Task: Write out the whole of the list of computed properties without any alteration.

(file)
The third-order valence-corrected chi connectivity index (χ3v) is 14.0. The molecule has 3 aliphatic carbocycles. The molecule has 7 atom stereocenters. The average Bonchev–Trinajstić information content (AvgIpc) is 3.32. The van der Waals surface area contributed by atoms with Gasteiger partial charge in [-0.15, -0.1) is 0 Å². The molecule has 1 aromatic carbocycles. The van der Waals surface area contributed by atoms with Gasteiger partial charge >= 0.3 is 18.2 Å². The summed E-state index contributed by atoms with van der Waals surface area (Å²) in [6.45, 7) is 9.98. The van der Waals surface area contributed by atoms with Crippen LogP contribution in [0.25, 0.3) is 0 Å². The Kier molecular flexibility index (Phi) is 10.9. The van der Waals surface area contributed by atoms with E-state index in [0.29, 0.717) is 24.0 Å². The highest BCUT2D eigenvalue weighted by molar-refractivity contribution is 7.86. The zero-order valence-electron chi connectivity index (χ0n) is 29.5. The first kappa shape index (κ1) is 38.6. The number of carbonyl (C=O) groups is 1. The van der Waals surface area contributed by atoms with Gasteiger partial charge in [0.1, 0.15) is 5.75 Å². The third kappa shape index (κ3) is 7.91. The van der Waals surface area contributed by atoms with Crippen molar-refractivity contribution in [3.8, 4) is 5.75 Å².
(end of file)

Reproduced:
The third-order valence-corrected chi connectivity index (χ3v) is 14.0. The molecule has 3 aliphatic carbocycles. The molecule has 7 atom stereocenters. The average Bonchev–Trinajstić information content (AvgIpc) is 3.32. The van der Waals surface area contributed by atoms with Gasteiger partial charge in [-0.15, -0.1) is 0 Å². The molecule has 1 aromatic carbocycles. The van der Waals surface area contributed by atoms with Gasteiger partial charge >= 0.3 is 18.2 Å². The summed E-state index contributed by atoms with van der Waals surface area (Å²) in [6.45, 7) is 9.98. The van der Waals surface area contributed by atoms with Crippen LogP contribution in [0.25, 0.3) is 0 Å². The Kier molecular flexibility index (Phi) is 10.9. The van der Waals surface area contributed by atoms with E-state index in [0.29, 0.717) is 24.0 Å². The highest BCUT2D eigenvalue weighted by molar-refractivity contribution is 7.86. The zero-order valence-electron chi connectivity index (χ0n) is 29.5. The first kappa shape index (κ1) is 38.6. The number of carbonyl (C=O) groups is 1. The van der Waals surface area contributed by atoms with Gasteiger partial charge in [0.1, 0.15) is 5.75 Å². The third kappa shape index (κ3) is 7.91. The van der Waals surface area contributed by atoms with Crippen molar-refractivity contribution in [3.8, 4) is 5.75 Å².